What are the implications of China's new card acquiring fees?

Written by Denis Suslov || September 11 2016

Over the past year, China's National Development and Reform Commission had been defining and refining the new payment card merchant fees. These came into effect on September 6th. The requirements have a range of implications, and are impacting the industry already.

First of all, under the new rules, card rates have been reduced from 1.25% to 0.6% for the food and beverage industry, and from 0.85% to 0.6% for the retail industry, which should benefit those merchants.

However, it is not all good news. Although the fees were equally reduced both for credit and debit cards, the maximum fee cap was removed for credit card payments. As a result, the potential fees that the sellers of high-ticket price goods pay to banks will increase. For instance, previously the merchant fee for a RMB 200,000 car was 1.25%, but the fee was capped at RMB 80. Without the cap, a merchant will incur a RMB 1200 fee for the same car, many times more than before.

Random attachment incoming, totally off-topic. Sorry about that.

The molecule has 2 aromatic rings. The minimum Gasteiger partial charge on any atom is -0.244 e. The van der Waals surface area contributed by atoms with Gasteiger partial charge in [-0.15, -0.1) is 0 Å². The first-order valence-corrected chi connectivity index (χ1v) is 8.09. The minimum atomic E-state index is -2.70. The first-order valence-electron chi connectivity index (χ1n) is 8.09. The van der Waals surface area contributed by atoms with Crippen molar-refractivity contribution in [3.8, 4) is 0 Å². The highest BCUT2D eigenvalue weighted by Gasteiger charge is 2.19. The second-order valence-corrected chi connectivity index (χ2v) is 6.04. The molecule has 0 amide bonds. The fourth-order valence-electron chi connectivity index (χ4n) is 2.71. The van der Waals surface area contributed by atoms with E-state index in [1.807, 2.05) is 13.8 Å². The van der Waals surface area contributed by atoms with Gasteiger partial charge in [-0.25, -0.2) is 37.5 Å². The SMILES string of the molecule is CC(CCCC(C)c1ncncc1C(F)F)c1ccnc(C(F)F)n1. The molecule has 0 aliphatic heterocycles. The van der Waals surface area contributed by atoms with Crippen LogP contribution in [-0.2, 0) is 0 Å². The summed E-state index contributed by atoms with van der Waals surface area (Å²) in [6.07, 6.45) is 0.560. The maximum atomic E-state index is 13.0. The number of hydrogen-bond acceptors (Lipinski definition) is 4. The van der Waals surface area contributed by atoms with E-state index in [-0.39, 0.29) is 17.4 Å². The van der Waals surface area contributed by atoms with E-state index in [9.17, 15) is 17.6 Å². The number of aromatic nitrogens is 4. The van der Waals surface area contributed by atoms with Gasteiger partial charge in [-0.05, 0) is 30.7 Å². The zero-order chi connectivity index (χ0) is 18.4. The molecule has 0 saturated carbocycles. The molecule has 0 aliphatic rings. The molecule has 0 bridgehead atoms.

Already, there have been a number of reported cases where car dealers have rejected credit card payments in favor of debit cards or bank transfers. The image below shows a note in a car dealership listing transaction amounts and their respective fees, and saying that credit cards are not accepted as a payment method.

20160911 NewCardAcquiringFeesChina

The fee cap removal is likely aimed at curbing the credit card cashing out issue - when credit is used not for buying goods, but for receiving a cash loan by using hacked POS terminals. The new card rules certainly make illegal withdrawing more expensive, since without a cap the fee paid can be quite high.

Finally, what does it mean to PSPs? The acquiring fees charged by PSPs used to be much lower than fees charged by banks (0.6% vs. 1.25% for the food and beverage industry). PSPs, therefore, are now are losing their price advantage. No official response to the fee reductions has come from the PSPs yet, but industry rumors do indicate the possibility that some response may be coming.